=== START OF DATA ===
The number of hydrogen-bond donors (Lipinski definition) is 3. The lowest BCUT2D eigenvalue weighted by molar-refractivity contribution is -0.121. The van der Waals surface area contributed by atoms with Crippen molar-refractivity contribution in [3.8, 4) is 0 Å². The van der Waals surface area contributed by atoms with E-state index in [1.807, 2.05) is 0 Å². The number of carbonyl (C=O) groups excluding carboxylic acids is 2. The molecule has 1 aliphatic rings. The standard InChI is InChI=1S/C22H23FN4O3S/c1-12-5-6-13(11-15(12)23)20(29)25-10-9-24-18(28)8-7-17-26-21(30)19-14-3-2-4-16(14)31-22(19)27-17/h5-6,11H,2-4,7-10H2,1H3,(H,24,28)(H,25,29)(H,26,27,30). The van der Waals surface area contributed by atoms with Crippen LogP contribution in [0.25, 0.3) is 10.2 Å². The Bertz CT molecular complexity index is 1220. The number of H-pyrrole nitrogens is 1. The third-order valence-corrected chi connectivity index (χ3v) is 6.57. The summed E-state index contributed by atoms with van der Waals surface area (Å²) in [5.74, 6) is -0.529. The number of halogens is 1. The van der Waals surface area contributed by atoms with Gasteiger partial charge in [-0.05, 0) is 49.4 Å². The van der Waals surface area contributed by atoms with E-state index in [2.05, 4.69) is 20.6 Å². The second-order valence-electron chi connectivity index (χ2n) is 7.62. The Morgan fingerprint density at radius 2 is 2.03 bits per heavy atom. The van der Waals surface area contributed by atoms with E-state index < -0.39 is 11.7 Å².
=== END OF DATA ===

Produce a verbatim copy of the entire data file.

The number of hydrogen-bond donors (Lipinski definition) is 3. The lowest BCUT2D eigenvalue weighted by molar-refractivity contribution is -0.121. The van der Waals surface area contributed by atoms with Crippen molar-refractivity contribution in [3.8, 4) is 0 Å². The van der Waals surface area contributed by atoms with E-state index in [1.807, 2.05) is 0 Å². The number of carbonyl (C=O) groups excluding carboxylic acids is 2. The molecule has 1 aliphatic rings. The standard InChI is InChI=1S/C22H23FN4O3S/c1-12-5-6-13(11-15(12)23)20(29)25-10-9-24-18(28)8-7-17-26-21(30)19-14-3-2-4-16(14)31-22(19)27-17/h5-6,11H,2-4,7-10H2,1H3,(H,24,28)(H,25,29)(H,26,27,30). The van der Waals surface area contributed by atoms with Crippen LogP contribution in [0.25, 0.3) is 10.2 Å². The Bertz CT molecular complexity index is 1220. The number of H-pyrrole nitrogens is 1. The third-order valence-corrected chi connectivity index (χ3v) is 6.57. The summed E-state index contributed by atoms with van der Waals surface area (Å²) in [5.74, 6) is -0.529. The number of halogens is 1. The van der Waals surface area contributed by atoms with Gasteiger partial charge in [-0.05, 0) is 49.4 Å². The van der Waals surface area contributed by atoms with E-state index in [2.05, 4.69) is 20.6 Å². The second-order valence-electron chi connectivity index (χ2n) is 7.62. The Morgan fingerprint density at radius 2 is 2.03 bits per heavy atom. The van der Waals surface area contributed by atoms with E-state index < -0.39 is 11.7 Å².